Bagan | Myanmar

Bagan’s Vast Temple Plains

Southeast Asia Tour 2015

Bagan | Myanmar

30 Nov 2015 | Mon

Day 12 of 46

  • Flight | Yangon International Airport to Bagan Nyaung-U Airport
  • Nyaung-U Town | Mani Sithu Market
  • Shwezigon Pagoda Nyaung-U
  • Gubyaukgyi Temple Myinkaba
  • Bagan’s Vast Temple Plains
  • Htilominlo Temple Nyaung-U
  • Ananda Temple Bagan
  • Queen Restaurant Nyaung-U
  • The Hotel at Tharabar Gate Bagan
  • Manuha Temple Myinkaba
  • Nanpaya Temple Myinkaba
  • Lacquerware Factory Bagan
  • Thatbyinnyu Temple Bagan
  • Our First Sunset in Bagan

Bagan’s Vast Temple Plains

The next place we visited was Bulethi Pagoda. Due to its height, it’s a popular place to visit to view the vast temple plains of Bagan.

After climbing to the top, you could view Temples, pagodas, and stupas in every direction – as far as you could see. The landscape of these structures is amazing to see at any time of the day, but are most beautiful during morning sunrises and evening sunsets.

Climb to the Top for Incredible Views

Bagan, located in the Mandalay region of Myanmar, is home to one of the largest and most impressive temple plains in the world. With over 2,000 temples sprawling across a vast area of 42 square miles, it is easy to see why Bagan’s temple plains are so unique and popular with travelers from around the globe. It’s also no wonder why this incredible collection of ancient monuments has been declared a UNESCO World Heritage Site.

View of Bagan’s Vast Temple Plains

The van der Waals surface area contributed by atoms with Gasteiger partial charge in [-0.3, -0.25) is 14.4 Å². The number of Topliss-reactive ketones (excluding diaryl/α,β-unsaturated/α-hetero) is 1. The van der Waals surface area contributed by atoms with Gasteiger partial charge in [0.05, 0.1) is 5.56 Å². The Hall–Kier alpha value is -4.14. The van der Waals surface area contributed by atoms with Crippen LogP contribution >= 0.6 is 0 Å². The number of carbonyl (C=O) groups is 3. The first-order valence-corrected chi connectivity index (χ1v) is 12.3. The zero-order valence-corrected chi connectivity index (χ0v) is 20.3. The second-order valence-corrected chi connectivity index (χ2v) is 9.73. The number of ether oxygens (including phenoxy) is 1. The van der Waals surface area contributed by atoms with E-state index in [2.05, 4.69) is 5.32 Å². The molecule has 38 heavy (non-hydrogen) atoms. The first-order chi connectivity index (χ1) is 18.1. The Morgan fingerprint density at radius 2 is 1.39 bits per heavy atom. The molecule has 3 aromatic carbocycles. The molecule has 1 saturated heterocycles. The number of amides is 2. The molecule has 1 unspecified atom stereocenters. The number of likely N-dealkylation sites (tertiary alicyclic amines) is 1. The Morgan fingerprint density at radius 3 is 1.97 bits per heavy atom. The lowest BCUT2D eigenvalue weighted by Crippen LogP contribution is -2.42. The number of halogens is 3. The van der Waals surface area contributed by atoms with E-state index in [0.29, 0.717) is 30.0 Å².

The earliest structures that makeup Bagan’s temple plains were constructed as early as 1057 CE during the reign of King Anawrahta. These buildings demonstrate an exquisite blend between Burmese traditional architecture and Indian cultural influences. Many temples are adorned with intricate carvings adorning their walls and spires, which add to their allure.

Bagan (Burmese: ပုဂံ; MLCTS: pu.gam, IPA: [bəɡàɰ̃]; formerly Pagan) is an ancient city and a UNESCO World Heritage Site in the Mandalay Region of Myanmar. From the 9th to 13th centuries, the city was the capital of the Bagan Kingdom, the first kingdom that unified the regions that would later constitute Myanmar. During the kingdom’s height between the 11th and 13th centuries, more than 10,000 Buddhist temples, pagodas and monasteries were constructed in the Bagan plains alone, of which the remains of over 2200 temples and pagodas survive.

– Wikipedia Bagan Myanmar

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